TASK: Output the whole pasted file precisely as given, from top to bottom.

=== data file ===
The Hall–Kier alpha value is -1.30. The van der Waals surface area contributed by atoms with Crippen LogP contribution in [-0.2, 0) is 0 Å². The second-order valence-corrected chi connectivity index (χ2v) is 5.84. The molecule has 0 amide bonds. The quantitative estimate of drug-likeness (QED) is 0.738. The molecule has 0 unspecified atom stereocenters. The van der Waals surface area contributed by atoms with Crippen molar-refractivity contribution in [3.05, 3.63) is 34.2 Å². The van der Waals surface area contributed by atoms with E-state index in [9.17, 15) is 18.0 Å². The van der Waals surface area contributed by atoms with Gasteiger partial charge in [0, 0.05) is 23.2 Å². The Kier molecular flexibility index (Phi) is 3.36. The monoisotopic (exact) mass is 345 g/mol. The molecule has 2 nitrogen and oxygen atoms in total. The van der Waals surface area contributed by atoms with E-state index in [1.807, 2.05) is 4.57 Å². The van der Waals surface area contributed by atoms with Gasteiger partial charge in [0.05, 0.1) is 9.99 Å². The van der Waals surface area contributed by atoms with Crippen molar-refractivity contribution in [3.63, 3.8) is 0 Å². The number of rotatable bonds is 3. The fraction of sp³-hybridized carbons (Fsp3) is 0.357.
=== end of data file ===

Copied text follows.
The Hall–Kier alpha value is -1.30. The van der Waals surface area contributed by atoms with Crippen LogP contribution in [-0.2, 0) is 0 Å². The second-order valence-corrected chi connectivity index (χ2v) is 5.84. The molecule has 0 amide bonds. The quantitative estimate of drug-likeness (QED) is 0.738. The molecule has 0 unspecified atom stereocenters. The van der Waals surface area contributed by atoms with Crippen molar-refractivity contribution in [3.05, 3.63) is 34.2 Å². The van der Waals surface area contributed by atoms with E-state index in [9.17, 15) is 18.0 Å². The van der Waals surface area contributed by atoms with Gasteiger partial charge in [0, 0.05) is 23.2 Å². The Kier molecular flexibility index (Phi) is 3.36. The monoisotopic (exact) mass is 345 g/mol. The molecule has 2 nitrogen and oxygen atoms in total. The van der Waals surface area contributed by atoms with E-state index in [1.807, 2.05) is 4.57 Å². The van der Waals surface area contributed by atoms with Gasteiger partial charge in [0.05, 0.1) is 9.99 Å². The van der Waals surface area contributed by atoms with Crippen molar-refractivity contribution in [3.63, 3.8) is 0 Å². The number of rotatable bonds is 3. The fraction of sp³-hybridized carbons (Fsp3) is 0.357.